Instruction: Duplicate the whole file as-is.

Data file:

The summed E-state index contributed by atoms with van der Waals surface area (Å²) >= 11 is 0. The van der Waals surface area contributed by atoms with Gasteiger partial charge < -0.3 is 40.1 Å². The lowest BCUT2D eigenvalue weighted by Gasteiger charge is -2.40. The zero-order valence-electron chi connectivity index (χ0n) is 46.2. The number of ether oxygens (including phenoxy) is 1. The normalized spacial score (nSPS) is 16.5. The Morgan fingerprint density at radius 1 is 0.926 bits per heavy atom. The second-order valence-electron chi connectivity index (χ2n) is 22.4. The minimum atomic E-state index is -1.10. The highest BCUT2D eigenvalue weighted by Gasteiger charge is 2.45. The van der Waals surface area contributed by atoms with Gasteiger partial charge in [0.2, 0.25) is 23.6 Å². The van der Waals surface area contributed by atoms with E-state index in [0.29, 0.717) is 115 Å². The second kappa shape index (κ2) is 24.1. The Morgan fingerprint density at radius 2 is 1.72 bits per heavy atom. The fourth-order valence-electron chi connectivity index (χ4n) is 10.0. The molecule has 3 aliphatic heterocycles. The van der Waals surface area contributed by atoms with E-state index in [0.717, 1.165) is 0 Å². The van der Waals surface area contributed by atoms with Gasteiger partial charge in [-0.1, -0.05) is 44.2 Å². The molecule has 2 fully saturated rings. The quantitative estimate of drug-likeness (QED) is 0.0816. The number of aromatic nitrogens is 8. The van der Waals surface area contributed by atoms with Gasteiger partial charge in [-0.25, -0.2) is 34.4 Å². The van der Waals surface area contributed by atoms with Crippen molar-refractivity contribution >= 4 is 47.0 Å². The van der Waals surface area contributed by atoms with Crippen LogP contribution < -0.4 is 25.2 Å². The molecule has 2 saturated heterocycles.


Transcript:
The summed E-state index contributed by atoms with van der Waals surface area (Å²) >= 11 is 0. The van der Waals surface area contributed by atoms with Gasteiger partial charge < -0.3 is 40.1 Å². The lowest BCUT2D eigenvalue weighted by Gasteiger charge is -2.40. The zero-order valence-electron chi connectivity index (χ0n) is 46.2. The number of ether oxygens (including phenoxy) is 1. The normalized spacial score (nSPS) is 16.5. The Morgan fingerprint density at radius 1 is 0.926 bits per heavy atom. The second-order valence-electron chi connectivity index (χ2n) is 22.4. The minimum atomic E-state index is -1.10. The highest BCUT2D eigenvalue weighted by Gasteiger charge is 2.45. The van der Waals surface area contributed by atoms with Gasteiger partial charge in [0.2, 0.25) is 23.6 Å². The van der Waals surface area contributed by atoms with E-state index in [0.29, 0.717) is 115 Å². The second kappa shape index (κ2) is 24.1. The Morgan fingerprint density at radius 2 is 1.72 bits per heavy atom. The fourth-order valence-electron chi connectivity index (χ4n) is 10.0. The molecule has 3 aliphatic heterocycles. The van der Waals surface area contributed by atoms with E-state index in [0.717, 1.165) is 0 Å². The van der Waals surface area contributed by atoms with Gasteiger partial charge in [-0.1, -0.05) is 44.2 Å². The molecule has 2 fully saturated rings. The quantitative estimate of drug-likeness (QED) is 0.0816. The number of aromatic nitrogens is 8. The van der Waals surface area contributed by atoms with Gasteiger partial charge in [-0.25, -0.2) is 34.4 Å². The van der Waals surface area contributed by atoms with Crippen molar-refractivity contribution >= 4 is 47.0 Å². The van der Waals surface area contributed by atoms with Crippen LogP contribution < -0.4 is 25.2 Å². The molecule has 2 saturated heterocycles.